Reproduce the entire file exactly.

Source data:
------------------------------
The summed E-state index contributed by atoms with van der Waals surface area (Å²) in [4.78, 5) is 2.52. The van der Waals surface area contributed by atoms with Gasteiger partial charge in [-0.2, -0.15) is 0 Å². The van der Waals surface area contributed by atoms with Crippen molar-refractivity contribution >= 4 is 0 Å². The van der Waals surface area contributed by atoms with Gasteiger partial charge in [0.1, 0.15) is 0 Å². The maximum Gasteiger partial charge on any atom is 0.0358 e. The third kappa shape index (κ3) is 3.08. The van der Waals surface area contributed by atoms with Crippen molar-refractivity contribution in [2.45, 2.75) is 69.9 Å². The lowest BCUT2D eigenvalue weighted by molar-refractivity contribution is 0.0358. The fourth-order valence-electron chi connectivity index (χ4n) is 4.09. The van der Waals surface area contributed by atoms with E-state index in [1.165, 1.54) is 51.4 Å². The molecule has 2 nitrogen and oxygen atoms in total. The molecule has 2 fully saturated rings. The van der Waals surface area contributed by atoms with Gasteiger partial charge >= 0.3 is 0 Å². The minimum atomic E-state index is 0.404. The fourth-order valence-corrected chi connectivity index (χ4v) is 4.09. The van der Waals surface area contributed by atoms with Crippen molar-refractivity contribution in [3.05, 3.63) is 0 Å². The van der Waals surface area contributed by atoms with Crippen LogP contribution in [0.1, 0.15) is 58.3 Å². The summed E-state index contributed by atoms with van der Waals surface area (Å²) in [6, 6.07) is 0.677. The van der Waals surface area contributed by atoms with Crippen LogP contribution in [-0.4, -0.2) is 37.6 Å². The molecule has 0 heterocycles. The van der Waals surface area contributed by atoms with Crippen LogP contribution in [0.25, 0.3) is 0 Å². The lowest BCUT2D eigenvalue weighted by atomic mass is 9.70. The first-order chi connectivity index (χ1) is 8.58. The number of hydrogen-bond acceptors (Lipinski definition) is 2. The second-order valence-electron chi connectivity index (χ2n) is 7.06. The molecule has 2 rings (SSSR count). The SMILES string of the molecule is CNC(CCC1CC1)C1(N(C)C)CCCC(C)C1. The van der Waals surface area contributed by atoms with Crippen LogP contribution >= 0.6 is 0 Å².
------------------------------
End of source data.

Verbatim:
The summed E-state index contributed by atoms with van der Waals surface area (Å²) in [4.78, 5) is 2.52. The van der Waals surface area contributed by atoms with Gasteiger partial charge in [-0.2, -0.15) is 0 Å². The van der Waals surface area contributed by atoms with Crippen molar-refractivity contribution >= 4 is 0 Å². The van der Waals surface area contributed by atoms with Gasteiger partial charge in [0.1, 0.15) is 0 Å². The maximum Gasteiger partial charge on any atom is 0.0358 e. The third kappa shape index (κ3) is 3.08. The van der Waals surface area contributed by atoms with Crippen molar-refractivity contribution in [2.45, 2.75) is 69.9 Å². The lowest BCUT2D eigenvalue weighted by molar-refractivity contribution is 0.0358. The fourth-order valence-electron chi connectivity index (χ4n) is 4.09. The van der Waals surface area contributed by atoms with E-state index in [1.165, 1.54) is 51.4 Å². The molecule has 2 nitrogen and oxygen atoms in total. The molecule has 2 fully saturated rings. The van der Waals surface area contributed by atoms with Gasteiger partial charge >= 0.3 is 0 Å². The minimum atomic E-state index is 0.404. The fourth-order valence-corrected chi connectivity index (χ4v) is 4.09. The van der Waals surface area contributed by atoms with Crippen molar-refractivity contribution in [3.05, 3.63) is 0 Å². The van der Waals surface area contributed by atoms with Crippen LogP contribution in [0.1, 0.15) is 58.3 Å². The summed E-state index contributed by atoms with van der Waals surface area (Å²) in [6, 6.07) is 0.677. The van der Waals surface area contributed by atoms with Crippen LogP contribution in [-0.4, -0.2) is 37.6 Å². The molecule has 0 heterocycles. The van der Waals surface area contributed by atoms with Crippen LogP contribution in [0.25, 0.3) is 0 Å². The lowest BCUT2D eigenvalue weighted by atomic mass is 9.70. The first-order chi connectivity index (χ1) is 8.58. The number of hydrogen-bond acceptors (Lipinski definition) is 2. The second-order valence-electron chi connectivity index (χ2n) is 7.06. The molecule has 2 rings (SSSR count). The SMILES string of the molecule is CNC(CCC1CC1)C1(N(C)C)CCCC(C)C1. The van der Waals surface area contributed by atoms with Crippen LogP contribution >= 0.6 is 0 Å².